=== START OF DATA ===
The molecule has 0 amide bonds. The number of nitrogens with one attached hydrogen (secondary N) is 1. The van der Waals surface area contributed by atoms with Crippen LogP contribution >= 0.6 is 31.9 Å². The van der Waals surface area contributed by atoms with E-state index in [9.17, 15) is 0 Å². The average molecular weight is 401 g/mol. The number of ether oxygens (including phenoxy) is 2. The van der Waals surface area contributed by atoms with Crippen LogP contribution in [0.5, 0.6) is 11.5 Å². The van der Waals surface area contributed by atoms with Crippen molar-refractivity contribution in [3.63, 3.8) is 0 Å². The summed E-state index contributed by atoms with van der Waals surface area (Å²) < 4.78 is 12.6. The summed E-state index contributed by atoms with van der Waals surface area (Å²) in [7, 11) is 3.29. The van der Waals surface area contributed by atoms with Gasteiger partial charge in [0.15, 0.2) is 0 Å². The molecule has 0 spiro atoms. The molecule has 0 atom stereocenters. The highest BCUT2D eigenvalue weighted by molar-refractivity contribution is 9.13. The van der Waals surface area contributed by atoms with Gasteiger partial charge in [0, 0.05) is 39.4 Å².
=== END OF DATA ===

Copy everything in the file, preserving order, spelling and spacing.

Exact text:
The molecule has 0 amide bonds. The number of nitrogens with one attached hydrogen (secondary N) is 1. The van der Waals surface area contributed by atoms with Crippen LogP contribution >= 0.6 is 31.9 Å². The van der Waals surface area contributed by atoms with E-state index in [9.17, 15) is 0 Å². The average molecular weight is 401 g/mol. The number of ether oxygens (including phenoxy) is 2. The van der Waals surface area contributed by atoms with Crippen LogP contribution in [0.5, 0.6) is 11.5 Å². The van der Waals surface area contributed by atoms with Crippen molar-refractivity contribution in [3.63, 3.8) is 0 Å². The summed E-state index contributed by atoms with van der Waals surface area (Å²) < 4.78 is 12.6. The summed E-state index contributed by atoms with van der Waals surface area (Å²) in [7, 11) is 3.29. The van der Waals surface area contributed by atoms with Gasteiger partial charge in [0.15, 0.2) is 0 Å². The molecule has 0 spiro atoms. The molecule has 0 atom stereocenters. The highest BCUT2D eigenvalue weighted by molar-refractivity contribution is 9.13. The van der Waals surface area contributed by atoms with Gasteiger partial charge in [0, 0.05) is 39.4 Å².